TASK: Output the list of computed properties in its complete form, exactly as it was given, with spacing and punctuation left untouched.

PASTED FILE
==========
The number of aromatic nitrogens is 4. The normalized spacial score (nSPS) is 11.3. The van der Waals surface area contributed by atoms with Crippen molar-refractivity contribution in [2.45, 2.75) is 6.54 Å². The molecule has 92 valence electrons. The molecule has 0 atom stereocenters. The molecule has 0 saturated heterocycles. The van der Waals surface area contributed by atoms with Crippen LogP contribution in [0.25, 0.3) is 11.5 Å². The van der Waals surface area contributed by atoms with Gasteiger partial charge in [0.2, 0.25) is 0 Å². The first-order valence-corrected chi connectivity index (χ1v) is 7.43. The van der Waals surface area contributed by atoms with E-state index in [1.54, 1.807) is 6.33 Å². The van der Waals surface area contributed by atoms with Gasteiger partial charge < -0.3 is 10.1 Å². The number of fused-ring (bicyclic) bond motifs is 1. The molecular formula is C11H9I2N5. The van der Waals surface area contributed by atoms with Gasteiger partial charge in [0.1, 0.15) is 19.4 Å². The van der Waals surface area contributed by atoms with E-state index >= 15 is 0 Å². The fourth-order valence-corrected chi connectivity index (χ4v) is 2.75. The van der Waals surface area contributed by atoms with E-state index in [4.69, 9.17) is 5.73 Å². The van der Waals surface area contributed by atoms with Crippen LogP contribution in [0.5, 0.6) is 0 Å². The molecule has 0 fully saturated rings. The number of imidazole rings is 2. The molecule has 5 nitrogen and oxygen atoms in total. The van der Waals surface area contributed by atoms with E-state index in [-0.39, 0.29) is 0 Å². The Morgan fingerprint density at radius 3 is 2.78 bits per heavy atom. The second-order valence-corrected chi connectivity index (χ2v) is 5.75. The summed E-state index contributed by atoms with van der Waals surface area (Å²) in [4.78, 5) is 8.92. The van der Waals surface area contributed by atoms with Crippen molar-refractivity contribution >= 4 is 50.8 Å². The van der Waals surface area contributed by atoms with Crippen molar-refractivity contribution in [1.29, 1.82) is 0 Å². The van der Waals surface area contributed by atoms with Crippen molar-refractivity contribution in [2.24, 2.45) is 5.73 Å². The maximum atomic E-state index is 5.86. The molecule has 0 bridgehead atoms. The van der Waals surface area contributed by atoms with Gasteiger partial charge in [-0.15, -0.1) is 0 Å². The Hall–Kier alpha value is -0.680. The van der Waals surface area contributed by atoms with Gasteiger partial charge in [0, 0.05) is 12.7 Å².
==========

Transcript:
The number of aromatic nitrogens is 4. The normalized spacial score (nSPS) is 11.3. The van der Waals surface area contributed by atoms with Crippen molar-refractivity contribution in [2.45, 2.75) is 6.54 Å². The molecule has 92 valence electrons. The molecule has 0 atom stereocenters. The molecule has 0 saturated heterocycles. The van der Waals surface area contributed by atoms with Crippen LogP contribution in [0.25, 0.3) is 11.5 Å². The van der Waals surface area contributed by atoms with Gasteiger partial charge in [0.2, 0.25) is 0 Å². The first-order valence-corrected chi connectivity index (χ1v) is 7.43. The van der Waals surface area contributed by atoms with E-state index in [1.54, 1.807) is 6.33 Å². The van der Waals surface area contributed by atoms with Gasteiger partial charge < -0.3 is 10.1 Å². The number of fused-ring (bicyclic) bond motifs is 1. The molecular formula is C11H9I2N5. The van der Waals surface area contributed by atoms with Gasteiger partial charge in [0.1, 0.15) is 19.4 Å². The van der Waals surface area contributed by atoms with E-state index >= 15 is 0 Å². The fourth-order valence-corrected chi connectivity index (χ4v) is 2.75. The van der Waals surface area contributed by atoms with E-state index in [4.69, 9.17) is 5.73 Å². The van der Waals surface area contributed by atoms with Crippen LogP contribution in [0.5, 0.6) is 0 Å². The molecule has 0 fully saturated rings. The number of imidazole rings is 2. The molecule has 5 nitrogen and oxygen atoms in total. The van der Waals surface area contributed by atoms with E-state index in [-0.39, 0.29) is 0 Å². The Morgan fingerprint density at radius 3 is 2.78 bits per heavy atom. The second-order valence-corrected chi connectivity index (χ2v) is 5.75. The summed E-state index contributed by atoms with van der Waals surface area (Å²) in [4.78, 5) is 8.92. The van der Waals surface area contributed by atoms with Crippen molar-refractivity contribution >= 4 is 50.8 Å². The van der Waals surface area contributed by atoms with Crippen molar-refractivity contribution in [1.29, 1.82) is 0 Å². The van der Waals surface area contributed by atoms with Crippen molar-refractivity contribution in [2.24, 2.45) is 5.73 Å². The maximum atomic E-state index is 5.86. The molecule has 0 bridgehead atoms. The van der Waals surface area contributed by atoms with Gasteiger partial charge in [-0.15, -0.1) is 0 Å². The Hall–Kier alpha value is -0.680. The van der Waals surface area contributed by atoms with Gasteiger partial charge in [0, 0.05) is 12.7 Å².